“Where does the name ‘Lamprogiorgis’ come from?” I asked Giorgos Mavridakis upon arriving at his kafeneio in Karanos on the Omalos Plateau, in the heart of the regional unit of Hania on the island of Crete.
“This kafeneio belonged to my grandfather, Charalambos Mavridakis,” he replied. “After that, my father, Michalis, also known as Lampromichalis, meaning ‘the son of Lambis or Charalambos,’ took over. So, I am called Lamprogiorgis, meaning Giorgos, the descendant of Charalambos,” he continued, all while serving Greek coffee brewed on a gas stove. “I took over the kafeneio in 1980, right after I was discharged from the army.”
He is too young to remember when his grandfather ran the place, but he has vivid memories of the days when his father was in charge, and it also served as a grocery store. “We stocked sardines, flour, and different kinds of dried beans. I remember my father served pan-fried lamb sweetbreads as meze every Saturday, after the animals were slaughtered, and the customers would eat them standing at the counter with a glass of wine. The village didn’t have electricity back then, and when they slaughtered an animal, they had to cook the innards somehow because they couldn’t preserve them otherwise. My father cooked well, and gradually he started cooking other meat dishes, too, such as boiled meat with rice pilaf, kokkinisto (tomato beef stew), tsigariasto (traditional seared meat stew), and lamb chops. That’s how I continued it; a few meze dishes, kafeneio-style.”
We sat on the balcony, in the ample shade of a mulberry tree, enjoying breathtaking views of the gorge of Boriano and the sloping flanks of Kydoni Gorge, covered in mountain olive and kermes oak trees. Lamprogiorgis brought out dishes of tsigariasto, pan-fried pickled sausage, fresh artichoke beans, fries, and mini savory parcels stuffed with wild greens, all of which he serves throughout the summer. However, his most renowned dish, the highlight of our meal that day, is his pilaf.
He first prepares a strong broth, using nearly three kilograms of lamb, and in it he boils a beautiful yellowish rice, which draws extra flavor from the lamb fat. All the meat he serves, except for the sausages, is sourced from the village. The cheeses are from the Balantinos Dairy in Hania, the vegetables are all from Lamprogiorgis’ own garden, and the wild greens are foraged by hand from the gorge. During the summer, meat dishes are prepared only by request when a group is planning to visit. “Our work is mainly seasonal,” Lamprogiorgis explained. “It’s a mountain village and visitors, mainly from the city of Hania, only come up here during the winter and spring months, especially when it rains or snows because they have views of the gorges of both Boriano and Kydoni stretching out in front of them. They enjoy some wine and eat some meze, whatever I happen to have prepared on the day. In the summer, they prefer the beaches and our business slows down. However, if a group places an order, we prepare everything. Hikers, especially groups from mountaineering clubs, often pass by on their way to Samaria Gorge, which is famous,” he added.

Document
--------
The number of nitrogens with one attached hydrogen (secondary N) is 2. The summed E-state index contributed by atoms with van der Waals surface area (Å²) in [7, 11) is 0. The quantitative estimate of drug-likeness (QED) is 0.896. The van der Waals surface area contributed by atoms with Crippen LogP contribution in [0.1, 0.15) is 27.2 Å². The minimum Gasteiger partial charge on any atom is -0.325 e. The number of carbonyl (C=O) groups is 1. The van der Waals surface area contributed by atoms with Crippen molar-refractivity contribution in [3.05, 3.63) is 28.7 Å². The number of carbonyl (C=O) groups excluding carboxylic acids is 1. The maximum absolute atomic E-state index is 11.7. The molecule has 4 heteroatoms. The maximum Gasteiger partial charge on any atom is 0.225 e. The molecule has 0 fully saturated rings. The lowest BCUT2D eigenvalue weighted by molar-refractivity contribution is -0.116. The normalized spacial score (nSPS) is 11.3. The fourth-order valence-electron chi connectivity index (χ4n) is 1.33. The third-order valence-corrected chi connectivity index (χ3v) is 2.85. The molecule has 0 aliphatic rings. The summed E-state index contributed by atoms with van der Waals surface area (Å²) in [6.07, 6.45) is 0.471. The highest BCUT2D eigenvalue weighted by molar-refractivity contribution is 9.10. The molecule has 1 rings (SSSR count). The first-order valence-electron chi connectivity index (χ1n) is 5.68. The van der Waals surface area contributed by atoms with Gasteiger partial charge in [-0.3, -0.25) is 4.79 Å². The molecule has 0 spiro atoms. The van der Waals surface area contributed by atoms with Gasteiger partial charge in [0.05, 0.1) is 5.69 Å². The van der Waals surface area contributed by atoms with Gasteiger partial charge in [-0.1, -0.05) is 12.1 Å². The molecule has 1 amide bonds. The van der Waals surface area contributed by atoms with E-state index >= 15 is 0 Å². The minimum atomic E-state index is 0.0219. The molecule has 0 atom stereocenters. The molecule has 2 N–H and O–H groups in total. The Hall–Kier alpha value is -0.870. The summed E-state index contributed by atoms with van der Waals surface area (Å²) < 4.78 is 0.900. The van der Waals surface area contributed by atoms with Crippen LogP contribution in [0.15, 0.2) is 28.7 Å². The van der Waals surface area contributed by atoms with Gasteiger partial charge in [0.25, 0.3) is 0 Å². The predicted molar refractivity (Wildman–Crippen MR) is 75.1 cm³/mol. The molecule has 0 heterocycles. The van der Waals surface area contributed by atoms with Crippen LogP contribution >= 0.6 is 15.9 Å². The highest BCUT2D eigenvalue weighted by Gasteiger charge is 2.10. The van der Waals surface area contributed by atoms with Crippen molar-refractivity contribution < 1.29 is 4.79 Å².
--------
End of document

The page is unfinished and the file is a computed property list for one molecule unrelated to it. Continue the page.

The kafeneio has regular customers, mainly hikers from abroad following the trail that traverses the two gorges, and a stop at Lamprogiorgis is exactly what they need to enjoy some meze, spectacular views and absolute tranquility. “The foreigners come every year! You should see the Germans and the Dutch eating the lamb chops! People from Hania, the city, used to come here. They liked the meze, talked about it to their friends, and that’s how people found out about it, through word of mouth. It’s the best advertising! These days, we’re consistently busy with both locals and foreigners. The locals who come daily are few, around fifteen. They come only in the evening to play cards, have their wine or a shot of tsikoudia, and enjoy some meze. In the winter, there are more of them; they gather here after the olive harvest.”
The village has suffered the fate of most mountain settlements; it empties further, year by year. About 80 residents remain, and most of them are getting on in years. Lamprogiorgis himself has three children; they went away to university and now live in Athens. They only come in the summer. On the day that I was there, he welcomed his daughter, who was visiting for the weekend. For her sake, his wife, known to the patrons as ‘Mrs. Eftychia,’ had cooked saddled sea bream stew with tomatoes. She was more than willing to share the recipe with us, and even went up to the house to retrieve the pot with her daughter’s juicy meal for us to photograph.
“Once the village had three kafeneia, and all three were full every day; it was very lively,” said Lamprogiorgis. “I am the last one in the family to continue this work. My children have other jobs. They have studied and now live in the city. What should I say to them? ‘Leave everything and come to the village?’ Here, every year, incomes decrease; we produce less and less olive oil or cherries, which once provided good income.
However, people no longer work in agriculture; they leave for the city. The weather has also changed; there are constant disasters. The May rains rotted all the cherries on the trees; not a single one was left! Whatever we produce now is just enough for our own use.” A bitter smile remained on his lips but, remembering that he needed to bring us the rest of the meze, he got up and returned with sausages in one pan, potatoes in another ̶ the latter were local and hand-cut. Bent over the pans, he turned towards me. “How did you hear about the kafeneio?” he asked. When I explained that it was recommended to me by three good friends from Hania, enthusiasts and food lovers, he laughed and his face lit up. “Thank you, and thank them, too!”
This article was previously published in Greek at gastronomos.gr.